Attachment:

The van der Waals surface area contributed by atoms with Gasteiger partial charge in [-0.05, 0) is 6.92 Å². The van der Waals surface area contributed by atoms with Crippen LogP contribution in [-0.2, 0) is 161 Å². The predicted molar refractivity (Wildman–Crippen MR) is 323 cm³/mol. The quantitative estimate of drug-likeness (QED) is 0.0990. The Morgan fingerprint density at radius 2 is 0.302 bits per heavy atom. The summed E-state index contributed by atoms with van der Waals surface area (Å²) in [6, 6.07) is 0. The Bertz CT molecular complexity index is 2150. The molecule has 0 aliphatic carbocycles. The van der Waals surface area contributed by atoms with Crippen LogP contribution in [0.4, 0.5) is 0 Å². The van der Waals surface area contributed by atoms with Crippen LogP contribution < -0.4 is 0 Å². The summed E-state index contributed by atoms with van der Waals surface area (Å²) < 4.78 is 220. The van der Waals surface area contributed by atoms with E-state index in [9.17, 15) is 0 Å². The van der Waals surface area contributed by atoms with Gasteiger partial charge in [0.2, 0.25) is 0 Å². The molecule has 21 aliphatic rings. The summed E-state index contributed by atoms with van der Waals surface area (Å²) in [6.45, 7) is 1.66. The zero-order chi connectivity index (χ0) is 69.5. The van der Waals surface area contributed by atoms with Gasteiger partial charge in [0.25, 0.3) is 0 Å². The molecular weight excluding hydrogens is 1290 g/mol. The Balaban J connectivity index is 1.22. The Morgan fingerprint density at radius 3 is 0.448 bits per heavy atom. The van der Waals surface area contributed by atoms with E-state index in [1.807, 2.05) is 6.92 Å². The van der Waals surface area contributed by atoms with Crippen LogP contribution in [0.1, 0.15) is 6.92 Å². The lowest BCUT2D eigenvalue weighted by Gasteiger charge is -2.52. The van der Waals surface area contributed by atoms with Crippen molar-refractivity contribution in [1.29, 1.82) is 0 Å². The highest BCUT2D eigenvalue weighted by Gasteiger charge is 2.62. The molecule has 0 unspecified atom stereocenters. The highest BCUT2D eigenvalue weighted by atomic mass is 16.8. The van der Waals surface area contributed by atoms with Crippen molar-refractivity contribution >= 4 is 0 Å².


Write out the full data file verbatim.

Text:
The van der Waals surface area contributed by atoms with Gasteiger partial charge in [-0.05, 0) is 6.92 Å². The van der Waals surface area contributed by atoms with Crippen LogP contribution in [-0.2, 0) is 161 Å². The predicted molar refractivity (Wildman–Crippen MR) is 323 cm³/mol. The quantitative estimate of drug-likeness (QED) is 0.0990. The Morgan fingerprint density at radius 2 is 0.302 bits per heavy atom. The summed E-state index contributed by atoms with van der Waals surface area (Å²) in [6, 6.07) is 0. The Bertz CT molecular complexity index is 2150. The molecule has 0 aliphatic carbocycles. The van der Waals surface area contributed by atoms with Crippen LogP contribution in [0.4, 0.5) is 0 Å². The van der Waals surface area contributed by atoms with Crippen LogP contribution < -0.4 is 0 Å². The summed E-state index contributed by atoms with van der Waals surface area (Å²) < 4.78 is 220. The van der Waals surface area contributed by atoms with E-state index in [9.17, 15) is 0 Å². The van der Waals surface area contributed by atoms with Gasteiger partial charge in [0.2, 0.25) is 0 Å². The molecule has 21 aliphatic rings. The summed E-state index contributed by atoms with van der Waals surface area (Å²) in [6.45, 7) is 1.66. The zero-order chi connectivity index (χ0) is 69.5. The van der Waals surface area contributed by atoms with Gasteiger partial charge in [0.25, 0.3) is 0 Å². The molecular weight excluding hydrogens is 1290 g/mol. The Balaban J connectivity index is 1.22. The Morgan fingerprint density at radius 3 is 0.448 bits per heavy atom. The van der Waals surface area contributed by atoms with E-state index in [1.807, 2.05) is 6.92 Å². The van der Waals surface area contributed by atoms with Crippen LogP contribution in [0.1, 0.15) is 6.92 Å². The lowest BCUT2D eigenvalue weighted by Gasteiger charge is -2.52. The van der Waals surface area contributed by atoms with Crippen molar-refractivity contribution in [1.29, 1.82) is 0 Å². The highest BCUT2D eigenvalue weighted by Gasteiger charge is 2.62. The molecule has 0 unspecified atom stereocenters. The highest BCUT2D eigenvalue weighted by atomic mass is 16.8. The van der Waals surface area contributed by atoms with Crippen molar-refractivity contribution >= 4 is 0 Å².